In the field of theology, the right wing advocated strict adherence to all the traditions of Sharia and Fiqh. That is why the right-wingers were called traditionalists, or conservatives, and this concept is still preserved in the country's political literature.

The leftists were supporters of the development of fiqh and gave the spiritual leader the right to revise certain norms of Sharia and interpret them according to the requirements of the time, i.e. they were adherents of Islamic modernism. At the same time, both trends emphasized loyalty to the imam and the Islamic Revolution. It is worth noting that Khomeini himself, although he demonstrated his position as a political leader standing above these differences, in practice, he was more likely to support the left.

The growing rivalry of the flanks went beyond the party and spread to all state structures. The PIR management became aware of the impossibility of continuing its activities. Almost half of its representative offices in various cities were closed.

Since mid-1985, representatives of the right wing began to publish the newspaper Rastakhiz, in which they openly promoted their position and criticized the views of the left. Differences in positions were evident in the Mejlis during the discussion of practical issues and made it difficult to make decisions, which affected the work of the government and other structures. The situation was aggravated by the fact that the majority of Mejlis deputies and members of the Government, as well as the leadership of the judiciary, shared the positions of the left flank, while the members of the Supervisory Board and the Council of Experts belonged to the right camp.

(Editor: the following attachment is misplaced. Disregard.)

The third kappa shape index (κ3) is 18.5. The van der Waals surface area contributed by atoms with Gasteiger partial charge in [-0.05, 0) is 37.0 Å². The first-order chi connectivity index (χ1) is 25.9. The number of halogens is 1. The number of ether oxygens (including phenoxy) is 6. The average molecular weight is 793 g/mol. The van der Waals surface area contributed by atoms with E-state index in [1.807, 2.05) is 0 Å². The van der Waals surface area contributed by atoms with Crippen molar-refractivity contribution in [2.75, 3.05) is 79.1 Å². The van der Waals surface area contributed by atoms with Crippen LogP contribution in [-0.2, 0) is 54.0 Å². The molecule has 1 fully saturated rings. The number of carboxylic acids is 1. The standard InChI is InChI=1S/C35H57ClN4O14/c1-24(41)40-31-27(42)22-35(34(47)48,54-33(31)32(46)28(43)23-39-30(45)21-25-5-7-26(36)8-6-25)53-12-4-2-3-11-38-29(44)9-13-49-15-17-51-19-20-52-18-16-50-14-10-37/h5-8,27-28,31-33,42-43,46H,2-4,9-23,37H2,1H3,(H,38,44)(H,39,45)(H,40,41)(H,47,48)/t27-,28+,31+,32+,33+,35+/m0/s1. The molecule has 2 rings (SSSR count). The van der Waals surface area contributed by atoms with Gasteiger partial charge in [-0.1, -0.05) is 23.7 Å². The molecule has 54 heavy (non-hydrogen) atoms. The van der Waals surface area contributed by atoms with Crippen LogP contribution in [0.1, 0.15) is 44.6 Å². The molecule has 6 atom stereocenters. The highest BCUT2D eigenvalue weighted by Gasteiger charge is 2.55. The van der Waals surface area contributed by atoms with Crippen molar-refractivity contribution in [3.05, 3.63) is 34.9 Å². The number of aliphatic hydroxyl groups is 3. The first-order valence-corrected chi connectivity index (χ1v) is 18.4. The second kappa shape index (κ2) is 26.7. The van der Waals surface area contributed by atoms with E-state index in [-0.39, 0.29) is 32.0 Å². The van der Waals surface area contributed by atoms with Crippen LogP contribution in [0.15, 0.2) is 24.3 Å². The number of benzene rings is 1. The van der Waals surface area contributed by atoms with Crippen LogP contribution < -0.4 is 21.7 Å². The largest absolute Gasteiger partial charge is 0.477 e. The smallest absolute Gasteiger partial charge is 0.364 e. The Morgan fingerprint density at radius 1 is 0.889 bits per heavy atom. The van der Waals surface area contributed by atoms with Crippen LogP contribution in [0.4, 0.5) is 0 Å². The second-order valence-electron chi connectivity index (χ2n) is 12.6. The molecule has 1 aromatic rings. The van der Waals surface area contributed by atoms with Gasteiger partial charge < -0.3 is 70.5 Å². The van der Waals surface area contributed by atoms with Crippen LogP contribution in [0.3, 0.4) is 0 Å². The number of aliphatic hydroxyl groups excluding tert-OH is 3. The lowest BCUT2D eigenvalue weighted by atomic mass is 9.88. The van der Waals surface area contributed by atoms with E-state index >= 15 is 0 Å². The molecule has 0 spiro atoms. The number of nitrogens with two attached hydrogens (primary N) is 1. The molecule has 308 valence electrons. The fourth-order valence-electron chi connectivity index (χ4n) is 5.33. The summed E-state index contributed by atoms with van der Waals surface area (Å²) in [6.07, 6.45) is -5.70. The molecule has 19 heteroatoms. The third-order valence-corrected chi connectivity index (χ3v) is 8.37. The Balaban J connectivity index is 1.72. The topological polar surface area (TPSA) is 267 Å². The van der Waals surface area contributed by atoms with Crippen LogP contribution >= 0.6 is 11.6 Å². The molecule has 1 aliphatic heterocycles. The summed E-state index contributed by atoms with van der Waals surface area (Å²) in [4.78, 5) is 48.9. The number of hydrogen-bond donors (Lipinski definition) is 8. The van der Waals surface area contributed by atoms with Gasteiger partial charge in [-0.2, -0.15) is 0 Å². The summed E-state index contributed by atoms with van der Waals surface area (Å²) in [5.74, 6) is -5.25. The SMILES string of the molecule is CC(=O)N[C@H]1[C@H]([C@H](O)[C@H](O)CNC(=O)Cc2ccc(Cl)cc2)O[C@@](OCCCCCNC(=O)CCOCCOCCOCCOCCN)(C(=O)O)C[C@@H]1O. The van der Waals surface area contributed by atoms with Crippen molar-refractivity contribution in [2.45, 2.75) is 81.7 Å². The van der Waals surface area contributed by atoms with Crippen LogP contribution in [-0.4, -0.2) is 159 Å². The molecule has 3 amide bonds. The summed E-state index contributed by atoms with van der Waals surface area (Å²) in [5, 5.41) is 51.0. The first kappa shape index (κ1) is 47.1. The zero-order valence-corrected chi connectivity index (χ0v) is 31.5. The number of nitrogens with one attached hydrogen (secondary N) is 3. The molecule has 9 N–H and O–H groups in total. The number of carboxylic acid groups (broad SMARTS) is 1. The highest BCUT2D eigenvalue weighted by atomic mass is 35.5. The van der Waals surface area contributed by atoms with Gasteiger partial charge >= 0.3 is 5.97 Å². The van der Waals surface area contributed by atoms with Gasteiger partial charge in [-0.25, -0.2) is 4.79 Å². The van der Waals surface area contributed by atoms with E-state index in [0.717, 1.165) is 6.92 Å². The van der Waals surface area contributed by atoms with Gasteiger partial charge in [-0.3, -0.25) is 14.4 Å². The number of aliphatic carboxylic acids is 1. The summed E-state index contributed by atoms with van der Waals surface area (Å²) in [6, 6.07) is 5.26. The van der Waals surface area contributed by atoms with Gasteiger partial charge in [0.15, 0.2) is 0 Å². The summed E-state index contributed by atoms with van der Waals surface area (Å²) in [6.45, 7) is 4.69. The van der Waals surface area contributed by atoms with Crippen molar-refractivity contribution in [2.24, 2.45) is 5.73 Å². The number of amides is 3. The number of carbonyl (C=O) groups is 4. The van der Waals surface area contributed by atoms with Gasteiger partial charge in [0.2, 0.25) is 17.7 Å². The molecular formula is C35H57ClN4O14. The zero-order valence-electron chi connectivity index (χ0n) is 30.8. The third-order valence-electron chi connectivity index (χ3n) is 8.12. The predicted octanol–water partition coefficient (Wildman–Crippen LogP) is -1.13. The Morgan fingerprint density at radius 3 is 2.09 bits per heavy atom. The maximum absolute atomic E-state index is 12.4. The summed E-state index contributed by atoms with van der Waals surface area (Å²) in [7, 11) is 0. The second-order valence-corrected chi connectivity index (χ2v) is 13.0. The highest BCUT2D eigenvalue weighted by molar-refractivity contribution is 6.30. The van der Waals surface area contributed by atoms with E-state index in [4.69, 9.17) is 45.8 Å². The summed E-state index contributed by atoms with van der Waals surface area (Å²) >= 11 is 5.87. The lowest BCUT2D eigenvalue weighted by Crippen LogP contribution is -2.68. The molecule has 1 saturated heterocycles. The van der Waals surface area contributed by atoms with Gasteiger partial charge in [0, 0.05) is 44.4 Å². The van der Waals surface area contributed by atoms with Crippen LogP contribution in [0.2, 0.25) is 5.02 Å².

The lack of unity threatened the stability of the internal situation of the country, which was in the conditions of war with Iraq (1980-1988). In 1987, A. Khamenei and A. Hashemi Rafsanjani, as co-founders of the party, sent a letter to Imam Khomeini asking for its dissolution, in which they noted the need to form a broad party system. Since the contradictions directly related to Khomeini's own activities and questions about his successor, the spiritual leader supported the proposal of the party leadership, while noting the possibility of restoring the PIR if necessary.